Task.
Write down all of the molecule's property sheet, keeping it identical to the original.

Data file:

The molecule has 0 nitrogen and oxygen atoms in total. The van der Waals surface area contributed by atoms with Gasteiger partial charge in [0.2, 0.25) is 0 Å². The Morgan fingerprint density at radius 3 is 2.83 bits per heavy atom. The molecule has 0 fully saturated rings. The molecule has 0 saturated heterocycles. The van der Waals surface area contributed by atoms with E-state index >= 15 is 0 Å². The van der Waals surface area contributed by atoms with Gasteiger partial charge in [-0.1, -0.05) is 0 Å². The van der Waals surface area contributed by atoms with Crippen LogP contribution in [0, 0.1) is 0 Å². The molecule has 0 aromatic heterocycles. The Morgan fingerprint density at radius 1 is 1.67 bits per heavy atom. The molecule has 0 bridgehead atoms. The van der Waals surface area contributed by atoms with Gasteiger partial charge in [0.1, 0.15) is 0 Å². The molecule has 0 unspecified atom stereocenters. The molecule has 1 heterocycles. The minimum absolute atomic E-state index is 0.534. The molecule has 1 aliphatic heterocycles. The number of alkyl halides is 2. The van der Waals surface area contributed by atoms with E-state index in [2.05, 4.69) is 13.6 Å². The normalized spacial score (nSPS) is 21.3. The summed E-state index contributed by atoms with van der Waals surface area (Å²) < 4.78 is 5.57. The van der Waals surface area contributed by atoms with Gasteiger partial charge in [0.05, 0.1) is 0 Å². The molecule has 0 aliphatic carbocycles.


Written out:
The molecule has 0 nitrogen and oxygen atoms in total. The van der Waals surface area contributed by atoms with Gasteiger partial charge in [0.2, 0.25) is 0 Å². The Morgan fingerprint density at radius 3 is 2.83 bits per heavy atom. The molecule has 0 fully saturated rings. The molecule has 0 saturated heterocycles. The van der Waals surface area contributed by atoms with E-state index >= 15 is 0 Å². The van der Waals surface area contributed by atoms with Gasteiger partial charge in [-0.1, -0.05) is 0 Å². The van der Waals surface area contributed by atoms with Crippen LogP contribution in [0, 0.1) is 0 Å². The molecule has 0 aromatic heterocycles. The Morgan fingerprint density at radius 1 is 1.67 bits per heavy atom. The molecule has 0 bridgehead atoms. The van der Waals surface area contributed by atoms with Gasteiger partial charge in [0.1, 0.15) is 0 Å². The molecule has 0 unspecified atom stereocenters. The molecule has 1 heterocycles. The minimum absolute atomic E-state index is 0.534. The molecule has 1 aliphatic heterocycles. The number of alkyl halides is 2. The van der Waals surface area contributed by atoms with E-state index in [2.05, 4.69) is 13.6 Å². The normalized spacial score (nSPS) is 21.3. The summed E-state index contributed by atoms with van der Waals surface area (Å²) < 4.78 is 5.57. The van der Waals surface area contributed by atoms with Gasteiger partial charge in [0.05, 0.1) is 0 Å². The molecule has 0 aliphatic carbocycles.